This was born out by analyses charting defence spending increases since 2012/13. Rises from $330m to $400m in Tanzania and from $430m to $460m in DRC did indeed coincide with injections of UK aid funds into those states. Picking up the story, the media announced with horror that British aid is “paying for foreign armies”. But Howarth’s “discovery” is rather less revelatory than it seems.
As any student of international development knows, all aid is “fungible” –- that is, if you put money into a state, it frees up cash for that state’s government to spend elsewhere.
An international non-governmental organisation that builds a school or hospital in a remote province might well believe it’s to be far removed from the grubby business of funding corrupt or authoritarian regimes.
Their actions, however, mean that these regimes have one less school or hospital to build themselves as few regimes can survive without providing any services to their populations. That releases space in the budget for other items, such as paying soldiers’ wages or purchasing helicopters.
The UK has also directly funded foreign militaries in a range of African states for some time. In recent years, it’s made major contributions to United Nations-sanctioned operations in Somalia, DRC, South Sudan, Mali and elsewhere, providing training, logistical support and sometimes considerably more.
It has also long provided training to many African militaries, police and security services – a strategy Whitehall views (perhaps somewhat optimistically) as a pragmatic attempt to foster professionalism and stability in some of the continent’s most conflict-ridden and violent regions.
Clearly, there are no guarantees in such a complex and risky arena. Given he served as a minister for international security strategy in a department that funds many of these operations, though, Howarth’s outrage at the indirect “subsidising” of militaries by other UK ministries was perhaps somewhat disingenuous.
Security and prosperity
What is perhaps most interesting about this particular controversy was the response provided to Howarth’s critique by the UK’s development arm. The Department for International Development’s spokesperson argued that UK international development investment “helps create more stable, secure and prosperous countries” and that more economically prosperous countries tend to spend more on their militaries.
On the face of it, that’s a slightly strange response. In the cases highlighted in the House of Commons Library research, we can see a rise in defence spending, but rarely a rise in the percentage of GDP spent on defence. Between 2012-2014, the latter has remained constant in DRC, Ethiopia and Cote d’Ivoire and has fallen in Nigeria. In Tanzania, meanwhile, a 20% net rise in defence spending means that now 1.1% of the country’s GDP goes on defence rather than 1%. (By comparison, the UK spends 2% of GDP on defence.)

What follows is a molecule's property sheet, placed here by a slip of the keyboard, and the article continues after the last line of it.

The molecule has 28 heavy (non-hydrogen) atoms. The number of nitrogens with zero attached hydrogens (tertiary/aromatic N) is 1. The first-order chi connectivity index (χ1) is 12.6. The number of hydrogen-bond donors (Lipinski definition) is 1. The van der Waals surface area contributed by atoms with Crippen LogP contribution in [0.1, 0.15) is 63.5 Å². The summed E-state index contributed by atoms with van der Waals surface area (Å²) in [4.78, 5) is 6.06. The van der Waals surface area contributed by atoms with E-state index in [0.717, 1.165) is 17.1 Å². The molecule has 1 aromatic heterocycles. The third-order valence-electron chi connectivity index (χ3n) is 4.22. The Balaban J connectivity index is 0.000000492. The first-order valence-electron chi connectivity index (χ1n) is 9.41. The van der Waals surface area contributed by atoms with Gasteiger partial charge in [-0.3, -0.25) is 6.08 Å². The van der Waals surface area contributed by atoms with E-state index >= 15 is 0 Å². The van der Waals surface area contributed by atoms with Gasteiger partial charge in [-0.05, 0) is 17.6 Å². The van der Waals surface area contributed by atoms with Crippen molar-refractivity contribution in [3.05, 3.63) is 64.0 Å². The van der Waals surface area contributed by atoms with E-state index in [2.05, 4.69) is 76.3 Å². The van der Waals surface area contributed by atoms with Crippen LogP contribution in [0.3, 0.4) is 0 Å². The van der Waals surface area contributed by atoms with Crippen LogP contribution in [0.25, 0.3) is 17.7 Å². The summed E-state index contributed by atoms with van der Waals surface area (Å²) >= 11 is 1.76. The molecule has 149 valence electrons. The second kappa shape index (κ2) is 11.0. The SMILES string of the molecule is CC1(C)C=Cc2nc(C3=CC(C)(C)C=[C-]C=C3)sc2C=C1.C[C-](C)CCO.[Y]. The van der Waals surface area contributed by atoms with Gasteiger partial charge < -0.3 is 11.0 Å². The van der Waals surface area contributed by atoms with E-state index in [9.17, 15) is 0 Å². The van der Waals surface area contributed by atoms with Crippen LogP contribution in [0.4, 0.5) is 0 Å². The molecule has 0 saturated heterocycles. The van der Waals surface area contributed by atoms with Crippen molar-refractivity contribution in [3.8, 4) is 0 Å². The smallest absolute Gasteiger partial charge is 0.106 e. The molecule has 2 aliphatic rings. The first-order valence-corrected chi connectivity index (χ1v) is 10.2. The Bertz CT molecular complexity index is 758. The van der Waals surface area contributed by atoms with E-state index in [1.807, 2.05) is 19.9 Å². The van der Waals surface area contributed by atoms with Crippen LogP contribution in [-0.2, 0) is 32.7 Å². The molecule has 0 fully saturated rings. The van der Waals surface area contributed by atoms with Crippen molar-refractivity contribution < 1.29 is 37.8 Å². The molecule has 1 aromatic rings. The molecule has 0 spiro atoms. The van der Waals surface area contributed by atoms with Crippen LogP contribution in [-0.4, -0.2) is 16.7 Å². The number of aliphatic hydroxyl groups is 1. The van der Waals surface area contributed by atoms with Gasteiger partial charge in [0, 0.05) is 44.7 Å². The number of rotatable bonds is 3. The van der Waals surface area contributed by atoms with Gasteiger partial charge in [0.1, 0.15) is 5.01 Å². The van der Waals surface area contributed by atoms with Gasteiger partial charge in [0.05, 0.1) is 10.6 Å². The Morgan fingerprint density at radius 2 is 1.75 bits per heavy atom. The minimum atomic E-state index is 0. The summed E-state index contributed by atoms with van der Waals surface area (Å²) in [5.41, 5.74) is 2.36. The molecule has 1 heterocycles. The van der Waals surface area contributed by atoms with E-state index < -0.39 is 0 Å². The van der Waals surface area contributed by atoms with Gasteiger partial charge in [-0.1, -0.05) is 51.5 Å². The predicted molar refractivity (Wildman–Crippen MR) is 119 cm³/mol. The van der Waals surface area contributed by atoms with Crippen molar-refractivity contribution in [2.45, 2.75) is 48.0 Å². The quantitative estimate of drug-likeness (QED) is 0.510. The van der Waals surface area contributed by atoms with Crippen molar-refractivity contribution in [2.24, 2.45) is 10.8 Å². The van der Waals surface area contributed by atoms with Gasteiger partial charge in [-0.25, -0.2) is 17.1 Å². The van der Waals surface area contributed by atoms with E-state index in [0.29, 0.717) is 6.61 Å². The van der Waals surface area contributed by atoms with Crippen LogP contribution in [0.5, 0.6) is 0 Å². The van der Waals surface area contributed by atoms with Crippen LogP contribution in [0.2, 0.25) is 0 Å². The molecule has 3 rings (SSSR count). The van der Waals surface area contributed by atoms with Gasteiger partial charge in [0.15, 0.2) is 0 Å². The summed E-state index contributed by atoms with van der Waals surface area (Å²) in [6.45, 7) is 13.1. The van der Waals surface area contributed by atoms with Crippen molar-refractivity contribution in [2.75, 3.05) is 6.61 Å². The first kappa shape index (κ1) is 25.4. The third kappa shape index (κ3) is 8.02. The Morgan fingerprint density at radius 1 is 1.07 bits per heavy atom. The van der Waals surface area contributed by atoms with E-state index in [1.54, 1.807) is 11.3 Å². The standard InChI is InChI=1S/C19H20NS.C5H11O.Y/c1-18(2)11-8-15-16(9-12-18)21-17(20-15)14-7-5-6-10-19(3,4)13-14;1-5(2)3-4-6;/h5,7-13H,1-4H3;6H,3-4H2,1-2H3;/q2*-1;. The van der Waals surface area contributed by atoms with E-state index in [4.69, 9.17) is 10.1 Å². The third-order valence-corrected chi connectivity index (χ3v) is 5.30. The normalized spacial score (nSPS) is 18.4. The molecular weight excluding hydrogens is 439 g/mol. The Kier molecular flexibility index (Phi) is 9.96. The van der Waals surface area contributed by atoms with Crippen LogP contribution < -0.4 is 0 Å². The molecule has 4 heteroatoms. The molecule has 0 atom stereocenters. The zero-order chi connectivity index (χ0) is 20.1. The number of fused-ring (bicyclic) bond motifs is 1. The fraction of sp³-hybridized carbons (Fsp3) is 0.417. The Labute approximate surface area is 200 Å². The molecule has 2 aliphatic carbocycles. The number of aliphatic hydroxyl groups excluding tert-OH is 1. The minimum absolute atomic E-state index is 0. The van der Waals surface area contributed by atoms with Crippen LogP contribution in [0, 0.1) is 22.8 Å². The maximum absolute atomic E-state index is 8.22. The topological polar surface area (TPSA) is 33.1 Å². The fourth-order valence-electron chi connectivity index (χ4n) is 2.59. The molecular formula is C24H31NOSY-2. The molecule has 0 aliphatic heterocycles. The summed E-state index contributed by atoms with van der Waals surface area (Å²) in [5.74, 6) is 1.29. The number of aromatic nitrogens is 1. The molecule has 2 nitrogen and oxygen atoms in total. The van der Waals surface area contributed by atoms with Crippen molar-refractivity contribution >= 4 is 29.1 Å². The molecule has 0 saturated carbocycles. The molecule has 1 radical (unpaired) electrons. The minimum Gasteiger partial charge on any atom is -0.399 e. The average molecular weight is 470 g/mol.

But of course, “stable, secure and prosperous” states are not necessarily democratic, transparent and accountable.
Many of Africa’s more stable, secure, and economically prosperous countries also trend towards authoritarianism. Many of these states are also major recipients of UK assistance for both developmental and defence, and in several of them, one party has held power for decades. These include Uganda (since 1986), Rwanda (since 1994), Ethiopia (since 1991) and Mozambique (since 1975).
Whether this is coincidental or not is an open question, but plenty of scholars (including me) have argued that it isn’t. Over several decades, a range of semi-authoritarian African states have successfully managed their relationships with Western governments and bureaucracies to their advantage over several decades. That has won them the support and resources they needed to construct the decidedly illiberal structures of rule they now preside over.
The difficult question here is not so much whether Whitehall is aware of its role in all this – it is – but whether it cares.
Over the past decade, the focus of British diplomacy and development policy has moved decisively away from promoting democracy, peace, political space and transparency in Africa and towards stabilisation and security. These days, London’s objective is to help nurture African states that won’t cause populations in the UK too many problems, whether in the form of terrorism, migration or disease.
In one sense, this is only fair; it is after all a government’s job to protect its citizens from harm as far as possible. But doing so at the expense of political freedoms abroad conflicts with some of the fundamental values of British political culture – and authoritarian states make unreliable and unpredictable allies.
Paul Jackson is a political economist working predominantly on conflict and post-conflict reconstruction. A core area of interest is decentralisation and governance and it was his extensive experience in Sierra Leone immediately following the war that led him into the area of conflict analysis and security sector reform.
The signing of a major peace agreement by ten rebel groups in the Central African Republic is a welcome step towards peace after years of violent chaos.